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What Tennessee Players Said After Vols Took The Series Opener At Vanderbilt

Kavares Tears celebrates stealing a base against Texas Tech // Photo via UT Athletics

Tennessee baseball took its series opener at Vanderbilt 8-4 on Friday evening as they improved to 18-7 in SEC play this season.

Vanderbilt took the lead with a three-run sixth inning before Tennessee scored five runs in the eighth inning to take the lead and secure the win.

Kavares Tears hit the go ahead home run to left field as part as of a one-of-four night with a walk. AJ Causey had a rocky sixth inning but was fantastic around that, allowing only those three runs while striking out seven batters in 6.1 innings pitched.

Here’s what both Tears and Causey said after the Vols took the series opener in Nashville.

More From RTI: Everything Tony Vitello Said After Tennessee Knocked Off Vanderbilt

Kavares Tears

On success vs. Vanderbilt the past two years

“I think it’s just the work everybody is putting in, including me. We go to the field in the fall ready to work and get after it in any way. It’s starting to show for all of us.”

On the at-bat with chin music and then home run

“Honestly, I felt like they were kind of setting that up for something. I kind of started to sit on slider and I wanted to sit with it. Not get too big and just try to put a good swing on it.”

On if he knew he had enough of it

“It might have been drilled in me maybe back in high school to not sit and pimp home runs, but my first instinct when I hit the ball was to try and get to two or try to get to three. Whatever the case may be.”

On when he knew it was gone

“Once it actually got out is when I started to slow down.”

On AJ Causey’s response after three-run sixth inning

“He is who he is. He is going to compete every single pitch regardless of what happened in the past or the pitch before. He’s able to get back on the mound and just treat it like a brand new pitch. Just get to the next one and keep on going.”

On what the eighth inning comeback said about the team

“That’s just team chemistry is kind of how I view it. We’re a very close knit group of guys that I’ve played with for a long time and no matter what the score is or if we’re behind we never feel like we’re out of the game until that last out is made in the ninth.”

On if there’s any more juice with the Vanderbilt series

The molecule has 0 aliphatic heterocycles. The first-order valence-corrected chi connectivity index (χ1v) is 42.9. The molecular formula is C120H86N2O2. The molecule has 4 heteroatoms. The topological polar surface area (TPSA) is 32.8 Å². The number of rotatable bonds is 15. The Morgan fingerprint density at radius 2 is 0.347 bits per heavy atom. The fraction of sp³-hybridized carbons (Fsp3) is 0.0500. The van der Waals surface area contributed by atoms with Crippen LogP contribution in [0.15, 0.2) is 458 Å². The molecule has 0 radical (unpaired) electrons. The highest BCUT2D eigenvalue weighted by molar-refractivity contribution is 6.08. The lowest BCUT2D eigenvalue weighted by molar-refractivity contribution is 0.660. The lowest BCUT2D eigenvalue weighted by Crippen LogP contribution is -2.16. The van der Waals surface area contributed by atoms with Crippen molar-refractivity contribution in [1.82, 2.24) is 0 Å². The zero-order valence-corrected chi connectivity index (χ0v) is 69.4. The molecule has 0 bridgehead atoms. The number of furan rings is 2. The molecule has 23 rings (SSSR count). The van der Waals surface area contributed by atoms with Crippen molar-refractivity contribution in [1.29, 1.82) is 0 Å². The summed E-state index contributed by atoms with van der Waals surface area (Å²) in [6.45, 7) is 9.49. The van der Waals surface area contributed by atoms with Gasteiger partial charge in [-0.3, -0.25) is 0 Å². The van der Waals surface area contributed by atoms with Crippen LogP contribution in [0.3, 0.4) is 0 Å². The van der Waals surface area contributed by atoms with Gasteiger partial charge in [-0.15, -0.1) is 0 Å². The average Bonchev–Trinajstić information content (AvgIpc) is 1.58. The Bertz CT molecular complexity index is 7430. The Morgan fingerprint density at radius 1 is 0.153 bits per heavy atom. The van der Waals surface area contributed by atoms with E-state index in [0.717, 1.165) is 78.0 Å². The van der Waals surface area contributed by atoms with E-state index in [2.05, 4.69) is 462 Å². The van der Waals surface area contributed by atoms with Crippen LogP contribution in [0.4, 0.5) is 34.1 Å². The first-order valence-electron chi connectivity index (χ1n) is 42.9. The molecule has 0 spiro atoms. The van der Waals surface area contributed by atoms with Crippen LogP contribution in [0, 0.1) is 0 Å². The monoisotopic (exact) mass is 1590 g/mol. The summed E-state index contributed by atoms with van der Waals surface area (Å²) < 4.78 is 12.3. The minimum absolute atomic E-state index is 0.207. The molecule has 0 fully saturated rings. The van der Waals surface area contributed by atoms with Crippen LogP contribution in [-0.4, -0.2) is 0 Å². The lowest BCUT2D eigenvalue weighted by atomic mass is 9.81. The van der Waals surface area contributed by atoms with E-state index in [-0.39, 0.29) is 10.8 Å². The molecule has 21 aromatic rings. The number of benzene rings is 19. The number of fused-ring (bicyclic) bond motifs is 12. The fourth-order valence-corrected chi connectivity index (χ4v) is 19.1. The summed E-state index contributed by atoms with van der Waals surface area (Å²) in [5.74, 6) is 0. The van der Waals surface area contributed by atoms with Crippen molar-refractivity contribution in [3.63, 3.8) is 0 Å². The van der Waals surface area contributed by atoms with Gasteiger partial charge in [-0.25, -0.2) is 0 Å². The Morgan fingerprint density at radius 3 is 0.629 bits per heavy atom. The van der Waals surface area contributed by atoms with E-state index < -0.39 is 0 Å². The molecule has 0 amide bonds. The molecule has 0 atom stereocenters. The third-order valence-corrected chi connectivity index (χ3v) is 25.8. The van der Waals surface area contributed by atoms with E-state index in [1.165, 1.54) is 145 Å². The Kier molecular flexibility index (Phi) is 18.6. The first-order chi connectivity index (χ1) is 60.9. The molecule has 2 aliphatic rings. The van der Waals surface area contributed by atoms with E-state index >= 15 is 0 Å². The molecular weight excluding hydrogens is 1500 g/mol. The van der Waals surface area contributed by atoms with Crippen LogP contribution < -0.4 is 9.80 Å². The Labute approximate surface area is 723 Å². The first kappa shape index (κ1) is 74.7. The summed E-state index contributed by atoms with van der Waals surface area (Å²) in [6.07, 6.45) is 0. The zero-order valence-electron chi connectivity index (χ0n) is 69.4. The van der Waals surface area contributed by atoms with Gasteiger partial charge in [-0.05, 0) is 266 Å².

“I mean, I guess you can say that but I think for everybody on the team we kind of just treat it like it is the SEC. We’re going to get every other team’s best every single time we step out onto the field so we just treat it like that and try to find every way to win the game.”

AJ Causey

On fighting frustration in the sixth inning

“You definitely have to fight it. It’s funny because I was actually talking to Dr. (Joe) Whitney, our mental coach about it, and it was actually the first time we talked about it was bringing yourself down. It was kind of cool to use that the first outing after we talked about it.”

On what was working for him during the outing

“Kind of everything. The sinker definitely. It felt really good and I felt like I had really good command of that.”

On Vitello putting him back out there after the rough sixth inning

“It honestly means a lot. It feels good that they trust me and left me in there. That I was able to finish.”

On what he thought about his first Tennessee-Vanderbilt game

“Definitely. It’s kind of cool, I guess the atmosphere and the want to win. Obviously it’s always there but the rivalry— it was cool.”

On what Chris Stamos did well to work out of the first inning

“Just about everything honestly. He was just making good pitches and getting guys out. It was cool to see.”

On how he would describe Cal Stark’s energy behind the plate

“Calm. Throwing to Cal is extremely calming. There is one where he called, I think, a sinker away and I was going to shake to a changeup or something and he was like ‘no, we’re throwing it.’ And I struck the guy out. It was calming.”

On if that’s different from his energy in the dugout

“It honestly is. He does a really good job of that where he is really energetic in the dugout but when he’s behind the plate— he might do it to the pitchers. Like some guys he might try to energize but with me he knows to kind of bring me down.”

On the challenge of putting the mental practice on the field, if it’s easier said than done


It’s kind of like a learned skill. Kind of like riding a bike. The more you do it the better you get at it.”

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